In 1948 researchers began a study called the Framingham Heart Study, which looked at the effects of alcohol consumption on cardiovascular health.
The study, which is ongoing, very early in the course suggested that moderate alcohol consumption, defined as one drink per day for women and two drinks per day for men, may be cardioprotective.
That is, compared to non-drinkers, those who drink moderately have a relatively lower risk of suffering from coronary artery disease (CAD), read ‘heart attacks’.
The idea that a moderate amount of alcohol is good for health somehow caught on.
However, what remained hidden from the public at large, was that the same study showed that even at lower levels of drinking, women run an increased risk of developing breast cancer.
One of the two Indian epidemiological studies has shown that light to moderate alcohol intake may have a lower risk for stroke and cardiovascular accidents in men, but not in women.
Researchers have found flaws in such studies for not using appropriate statistical methods, thus arriving at conclusions that probably hide vital facts.
One expert, Professor Richard Saitz of Boston University School of Medicine, says:
"The totality of the literature on this subject suggests that alcohol in low amounts is carcinogenic, and it is unlikely to lower the risk of heart disease or death,”
One Standard Drink Per Day: To Take Or Not to Take?
Several later studies have thrown up some very interesting observations.
A new study from the United Kingdom suggests that even 'one standard drink' per day, (standard drink in UK is equivalent to 8 grams of alcohol, in the US it is 14 g of alcohol, while in India it is taken as 10 grams of alcohol), brings about changes in the brain. Increasing drinking from one unit per day to two units per day brings about changes in the brain of two years of ageing.
It has been hypothesised in another study from University of Oxford that alcohol consumption leads to iron accumulation in brain which probably explains why even moderate drinking is linked to a decline in cognitive function.
The cardioprotective effect of alcohol is thought to be partly mediated by decreased stress signalling in the brain, as this benefit was most pronounced among people with a history of anxiety, the latter being one of the factors associated with cardiovascular disease.
Beyond the Headlines
Author of a very recent large study including 53,000 subjects published in the Journal of American College of Cardiology, Ahmed Tawakol says "There is no safe level of alcohol consumption."
There is a lot of misinformation prevalent in general public, some from the alcohol industry itself. This was aptly brought out by a survey in 2021 by The French National Cancer Institute.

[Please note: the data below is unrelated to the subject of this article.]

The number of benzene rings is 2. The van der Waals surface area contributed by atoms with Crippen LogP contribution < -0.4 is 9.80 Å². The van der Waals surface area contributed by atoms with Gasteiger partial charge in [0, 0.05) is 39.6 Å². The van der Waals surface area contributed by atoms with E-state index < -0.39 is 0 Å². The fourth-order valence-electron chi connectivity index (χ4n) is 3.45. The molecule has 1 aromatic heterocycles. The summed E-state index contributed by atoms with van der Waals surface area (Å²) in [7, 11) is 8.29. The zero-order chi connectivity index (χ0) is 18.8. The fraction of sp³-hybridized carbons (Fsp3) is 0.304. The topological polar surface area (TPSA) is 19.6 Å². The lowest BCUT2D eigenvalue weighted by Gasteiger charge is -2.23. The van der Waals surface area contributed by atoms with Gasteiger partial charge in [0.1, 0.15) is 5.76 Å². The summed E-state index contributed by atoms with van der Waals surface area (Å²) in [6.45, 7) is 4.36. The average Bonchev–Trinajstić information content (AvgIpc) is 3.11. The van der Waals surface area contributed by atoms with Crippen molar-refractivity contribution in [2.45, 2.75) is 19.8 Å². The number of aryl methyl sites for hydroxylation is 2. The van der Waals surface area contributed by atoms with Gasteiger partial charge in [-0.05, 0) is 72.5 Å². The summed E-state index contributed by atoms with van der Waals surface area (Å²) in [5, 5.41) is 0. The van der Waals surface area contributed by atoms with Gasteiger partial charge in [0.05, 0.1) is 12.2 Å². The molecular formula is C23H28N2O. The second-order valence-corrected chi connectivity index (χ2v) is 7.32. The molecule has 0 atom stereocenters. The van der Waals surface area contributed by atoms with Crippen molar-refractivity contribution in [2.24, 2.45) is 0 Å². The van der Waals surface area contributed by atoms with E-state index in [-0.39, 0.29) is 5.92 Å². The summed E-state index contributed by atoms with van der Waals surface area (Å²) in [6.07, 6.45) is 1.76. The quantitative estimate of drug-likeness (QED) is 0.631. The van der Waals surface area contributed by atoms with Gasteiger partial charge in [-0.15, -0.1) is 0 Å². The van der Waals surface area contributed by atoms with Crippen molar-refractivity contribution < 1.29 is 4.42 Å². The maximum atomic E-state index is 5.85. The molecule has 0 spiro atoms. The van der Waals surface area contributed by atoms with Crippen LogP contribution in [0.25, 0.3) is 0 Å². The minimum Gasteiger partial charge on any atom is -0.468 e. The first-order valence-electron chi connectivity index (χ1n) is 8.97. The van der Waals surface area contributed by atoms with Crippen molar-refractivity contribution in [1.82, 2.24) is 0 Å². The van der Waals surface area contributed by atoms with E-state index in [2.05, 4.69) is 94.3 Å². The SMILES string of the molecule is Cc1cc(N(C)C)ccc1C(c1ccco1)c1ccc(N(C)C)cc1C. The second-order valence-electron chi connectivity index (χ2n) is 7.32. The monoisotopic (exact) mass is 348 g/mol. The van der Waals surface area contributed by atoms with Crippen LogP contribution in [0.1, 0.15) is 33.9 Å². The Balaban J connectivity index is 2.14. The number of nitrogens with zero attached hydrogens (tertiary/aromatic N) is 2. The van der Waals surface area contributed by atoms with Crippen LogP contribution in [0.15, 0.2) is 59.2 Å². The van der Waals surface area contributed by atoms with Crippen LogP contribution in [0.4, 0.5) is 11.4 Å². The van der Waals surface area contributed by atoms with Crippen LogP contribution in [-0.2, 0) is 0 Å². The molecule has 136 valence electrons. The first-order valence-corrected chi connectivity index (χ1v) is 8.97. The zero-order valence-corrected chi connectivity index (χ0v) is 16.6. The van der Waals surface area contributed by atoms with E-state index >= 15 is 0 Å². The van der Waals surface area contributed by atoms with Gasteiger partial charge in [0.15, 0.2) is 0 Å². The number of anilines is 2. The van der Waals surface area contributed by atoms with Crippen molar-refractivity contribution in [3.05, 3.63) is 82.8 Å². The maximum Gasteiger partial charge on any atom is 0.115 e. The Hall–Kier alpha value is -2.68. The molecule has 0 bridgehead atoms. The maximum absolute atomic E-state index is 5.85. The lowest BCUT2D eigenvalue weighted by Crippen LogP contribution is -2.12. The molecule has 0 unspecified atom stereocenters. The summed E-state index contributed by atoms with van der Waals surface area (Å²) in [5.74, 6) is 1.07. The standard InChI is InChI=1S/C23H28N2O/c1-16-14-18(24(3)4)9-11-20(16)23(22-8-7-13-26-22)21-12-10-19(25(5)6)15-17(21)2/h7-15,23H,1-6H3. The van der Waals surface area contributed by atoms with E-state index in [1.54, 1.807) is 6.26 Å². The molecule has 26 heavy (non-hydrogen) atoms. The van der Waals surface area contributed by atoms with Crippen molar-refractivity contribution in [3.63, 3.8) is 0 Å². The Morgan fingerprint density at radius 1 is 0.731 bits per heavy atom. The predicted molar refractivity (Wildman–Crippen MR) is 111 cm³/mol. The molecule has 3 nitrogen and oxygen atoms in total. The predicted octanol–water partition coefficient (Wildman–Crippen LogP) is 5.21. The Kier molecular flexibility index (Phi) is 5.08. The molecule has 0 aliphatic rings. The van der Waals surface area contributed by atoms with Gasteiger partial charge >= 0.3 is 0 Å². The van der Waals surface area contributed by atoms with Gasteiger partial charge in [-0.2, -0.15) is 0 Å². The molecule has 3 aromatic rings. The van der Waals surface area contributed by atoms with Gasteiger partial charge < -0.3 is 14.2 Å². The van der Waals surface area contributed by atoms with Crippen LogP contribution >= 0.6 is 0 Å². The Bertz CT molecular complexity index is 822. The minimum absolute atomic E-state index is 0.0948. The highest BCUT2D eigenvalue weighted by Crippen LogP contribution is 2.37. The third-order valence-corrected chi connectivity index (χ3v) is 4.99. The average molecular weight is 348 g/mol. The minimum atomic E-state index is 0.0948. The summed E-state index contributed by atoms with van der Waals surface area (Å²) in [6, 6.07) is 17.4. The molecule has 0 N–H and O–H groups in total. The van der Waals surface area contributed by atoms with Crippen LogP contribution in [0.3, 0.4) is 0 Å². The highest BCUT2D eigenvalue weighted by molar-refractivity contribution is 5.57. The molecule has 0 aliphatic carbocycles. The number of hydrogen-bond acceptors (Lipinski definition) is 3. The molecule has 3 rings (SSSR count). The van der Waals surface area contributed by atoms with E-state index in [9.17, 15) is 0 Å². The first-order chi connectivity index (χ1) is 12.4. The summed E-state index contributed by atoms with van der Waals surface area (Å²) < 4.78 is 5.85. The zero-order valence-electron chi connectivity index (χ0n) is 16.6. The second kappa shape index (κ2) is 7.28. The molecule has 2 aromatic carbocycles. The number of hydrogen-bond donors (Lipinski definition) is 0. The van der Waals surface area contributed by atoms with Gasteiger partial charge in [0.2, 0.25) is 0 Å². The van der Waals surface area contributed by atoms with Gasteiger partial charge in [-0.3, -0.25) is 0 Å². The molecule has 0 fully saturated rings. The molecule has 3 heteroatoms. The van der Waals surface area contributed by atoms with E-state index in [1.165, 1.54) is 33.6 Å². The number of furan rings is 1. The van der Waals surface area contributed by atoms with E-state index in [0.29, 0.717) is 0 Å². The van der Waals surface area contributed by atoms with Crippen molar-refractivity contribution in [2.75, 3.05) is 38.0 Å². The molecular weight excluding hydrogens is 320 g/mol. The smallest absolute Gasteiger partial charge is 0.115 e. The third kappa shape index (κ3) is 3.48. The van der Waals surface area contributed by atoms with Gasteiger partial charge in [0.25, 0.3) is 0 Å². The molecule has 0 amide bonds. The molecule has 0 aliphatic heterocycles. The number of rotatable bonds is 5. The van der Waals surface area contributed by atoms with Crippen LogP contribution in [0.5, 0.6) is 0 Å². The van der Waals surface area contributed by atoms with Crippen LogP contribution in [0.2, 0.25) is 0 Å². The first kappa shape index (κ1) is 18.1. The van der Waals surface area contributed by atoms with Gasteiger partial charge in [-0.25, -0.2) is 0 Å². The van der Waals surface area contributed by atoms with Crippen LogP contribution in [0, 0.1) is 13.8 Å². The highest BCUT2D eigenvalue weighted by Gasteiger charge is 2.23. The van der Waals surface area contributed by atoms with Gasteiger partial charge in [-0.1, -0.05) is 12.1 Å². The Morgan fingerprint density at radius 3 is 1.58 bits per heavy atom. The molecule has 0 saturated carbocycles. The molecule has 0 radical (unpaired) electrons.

The authors of the report state that the negative effects of alcohol on health seem poorly understood. Almost one-fourth of the respondents in this survey think that "in terms of decreasing your risk of cancer, it's better to drink a little wine than to drink no wine at all."
However, according to the scientific literature, alcohol is the second-biggest cause of cancer worldwide.
But, Here Are Some Points to Remember
The bottom line is the following collated guidance developed by various scientific expert panels and social bodies.
Alcohol is more harmful than was previously thought. For certain, no one should start drinking for health reasons, and the safest amounts, as with any carcinogen, are the lowest amounts or none.
Being a teetotaller has its benefits, such as better health and better sleep, and it's the only safe option during pregnancy.
To be fair, consuming one or two standard drinks weekly is unlikely to have alcohol-related consequences.
Three to six standard drinks per week raise the risk of developing breast, colon, and other cancers.
Seven or more increase the risk of cardiovascular adverse events (heart disease or stroke).
Each additional drink "radically increases" the risk of these health consequences.
Beyond six drinks, the risk of developing irreversible Chronic Liver Disease increases manyfold.
(Dr Ashwini Setya is the Adjunct Professor in Gastroenterology, ESIC Medical College, Faridabad, and Senior Consultant with Medanta Institute of Digestive & Hepatobiliary Sciences, New Delhi. Dr Setya is also an advisor and consultant in Medical Law and Ethics. He can be reached at firstname.lastname@example.org. This is an opinion piece, and the views expressed are the author's own. The Quint neither endorses nor is responsible for them.)